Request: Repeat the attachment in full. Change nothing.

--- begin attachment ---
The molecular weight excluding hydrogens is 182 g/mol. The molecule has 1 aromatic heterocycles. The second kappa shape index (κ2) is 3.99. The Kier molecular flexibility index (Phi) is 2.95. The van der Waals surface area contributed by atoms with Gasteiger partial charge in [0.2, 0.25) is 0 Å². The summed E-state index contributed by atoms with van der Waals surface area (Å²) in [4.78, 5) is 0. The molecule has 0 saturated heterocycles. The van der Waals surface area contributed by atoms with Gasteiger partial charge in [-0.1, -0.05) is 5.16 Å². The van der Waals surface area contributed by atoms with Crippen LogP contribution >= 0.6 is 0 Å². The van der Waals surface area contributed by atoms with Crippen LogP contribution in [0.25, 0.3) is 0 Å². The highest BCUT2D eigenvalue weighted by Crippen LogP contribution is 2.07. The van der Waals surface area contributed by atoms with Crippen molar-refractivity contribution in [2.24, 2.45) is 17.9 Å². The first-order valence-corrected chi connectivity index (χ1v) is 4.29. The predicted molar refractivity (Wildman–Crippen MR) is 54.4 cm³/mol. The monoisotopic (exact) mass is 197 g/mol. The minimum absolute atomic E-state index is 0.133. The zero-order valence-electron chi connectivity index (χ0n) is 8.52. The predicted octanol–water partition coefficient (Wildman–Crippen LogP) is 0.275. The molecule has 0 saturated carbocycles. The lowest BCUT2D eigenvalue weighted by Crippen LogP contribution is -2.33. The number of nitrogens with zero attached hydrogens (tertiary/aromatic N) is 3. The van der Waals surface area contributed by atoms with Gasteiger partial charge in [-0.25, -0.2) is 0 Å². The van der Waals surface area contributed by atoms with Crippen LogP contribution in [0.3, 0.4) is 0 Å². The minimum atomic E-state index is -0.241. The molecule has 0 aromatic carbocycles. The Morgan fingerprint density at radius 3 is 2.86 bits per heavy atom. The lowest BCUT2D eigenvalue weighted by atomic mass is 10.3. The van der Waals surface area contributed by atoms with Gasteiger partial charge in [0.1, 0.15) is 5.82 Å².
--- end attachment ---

The molecular weight excluding hydrogens is 182 g/mol. The molecule has 1 aromatic heterocycles. The second kappa shape index (κ2) is 3.99. The Kier molecular flexibility index (Phi) is 2.95. The van der Waals surface area contributed by atoms with Gasteiger partial charge in [0.2, 0.25) is 0 Å². The summed E-state index contributed by atoms with van der Waals surface area (Å²) in [4.78, 5) is 0. The molecule has 0 saturated heterocycles. The van der Waals surface area contributed by atoms with Gasteiger partial charge in [-0.1, -0.05) is 5.16 Å². The van der Waals surface area contributed by atoms with Crippen LogP contribution >= 0.6 is 0 Å². The van der Waals surface area contributed by atoms with Crippen LogP contribution in [0.25, 0.3) is 0 Å². The highest BCUT2D eigenvalue weighted by Crippen LogP contribution is 2.07. The van der Waals surface area contributed by atoms with Crippen molar-refractivity contribution in [2.24, 2.45) is 17.9 Å². The first-order valence-corrected chi connectivity index (χ1v) is 4.29. The predicted molar refractivity (Wildman–Crippen MR) is 54.4 cm³/mol. The monoisotopic (exact) mass is 197 g/mol. The minimum absolute atomic E-state index is 0.133. The zero-order valence-electron chi connectivity index (χ0n) is 8.52. The predicted octanol–water partition coefficient (Wildman–Crippen LogP) is 0.275. The molecule has 0 saturated carbocycles. The lowest BCUT2D eigenvalue weighted by Crippen LogP contribution is -2.33. The number of nitrogens with zero attached hydrogens (tertiary/aromatic N) is 3. The van der Waals surface area contributed by atoms with Gasteiger partial charge in [-0.25, -0.2) is 0 Å². The van der Waals surface area contributed by atoms with Crippen LogP contribution in [0.3, 0.4) is 0 Å². The minimum atomic E-state index is -0.241. The molecule has 0 aromatic carbocycles. The Morgan fingerprint density at radius 3 is 2.86 bits per heavy atom. The lowest BCUT2D eigenvalue weighted by atomic mass is 10.3. The van der Waals surface area contributed by atoms with Gasteiger partial charge in [0.1, 0.15) is 5.82 Å².